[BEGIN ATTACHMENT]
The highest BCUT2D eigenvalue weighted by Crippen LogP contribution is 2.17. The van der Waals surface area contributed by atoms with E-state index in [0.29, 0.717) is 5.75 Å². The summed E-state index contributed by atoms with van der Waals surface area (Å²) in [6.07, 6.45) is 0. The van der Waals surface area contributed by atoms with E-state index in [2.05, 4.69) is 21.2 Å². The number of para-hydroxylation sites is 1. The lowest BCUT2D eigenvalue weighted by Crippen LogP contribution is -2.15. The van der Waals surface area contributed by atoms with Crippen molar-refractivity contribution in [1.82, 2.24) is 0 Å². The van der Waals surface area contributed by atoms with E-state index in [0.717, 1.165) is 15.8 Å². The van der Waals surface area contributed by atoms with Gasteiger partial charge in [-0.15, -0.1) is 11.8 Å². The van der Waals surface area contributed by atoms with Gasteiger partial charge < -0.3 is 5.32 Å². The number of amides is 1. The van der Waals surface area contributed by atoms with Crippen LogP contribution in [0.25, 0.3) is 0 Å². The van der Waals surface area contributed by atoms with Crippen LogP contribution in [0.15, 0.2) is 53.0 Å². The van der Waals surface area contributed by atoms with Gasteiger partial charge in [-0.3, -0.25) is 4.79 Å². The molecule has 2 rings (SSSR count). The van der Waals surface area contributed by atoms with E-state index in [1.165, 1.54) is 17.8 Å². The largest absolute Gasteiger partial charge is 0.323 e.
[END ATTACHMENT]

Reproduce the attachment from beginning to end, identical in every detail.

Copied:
The highest BCUT2D eigenvalue weighted by Crippen LogP contribution is 2.17. The van der Waals surface area contributed by atoms with E-state index in [0.29, 0.717) is 5.75 Å². The summed E-state index contributed by atoms with van der Waals surface area (Å²) in [6.07, 6.45) is 0. The van der Waals surface area contributed by atoms with E-state index in [2.05, 4.69) is 21.2 Å². The number of para-hydroxylation sites is 1. The lowest BCUT2D eigenvalue weighted by Crippen LogP contribution is -2.15. The van der Waals surface area contributed by atoms with Crippen molar-refractivity contribution in [1.82, 2.24) is 0 Å². The van der Waals surface area contributed by atoms with E-state index in [0.717, 1.165) is 15.8 Å². The van der Waals surface area contributed by atoms with Gasteiger partial charge in [-0.15, -0.1) is 11.8 Å². The van der Waals surface area contributed by atoms with Gasteiger partial charge < -0.3 is 5.32 Å². The number of amides is 1. The van der Waals surface area contributed by atoms with Crippen LogP contribution in [0.25, 0.3) is 0 Å². The van der Waals surface area contributed by atoms with Crippen LogP contribution in [0.15, 0.2) is 53.0 Å². The van der Waals surface area contributed by atoms with Gasteiger partial charge in [-0.3, -0.25) is 4.79 Å². The molecule has 2 rings (SSSR count). The van der Waals surface area contributed by atoms with E-state index in [1.165, 1.54) is 17.8 Å². The largest absolute Gasteiger partial charge is 0.323 e.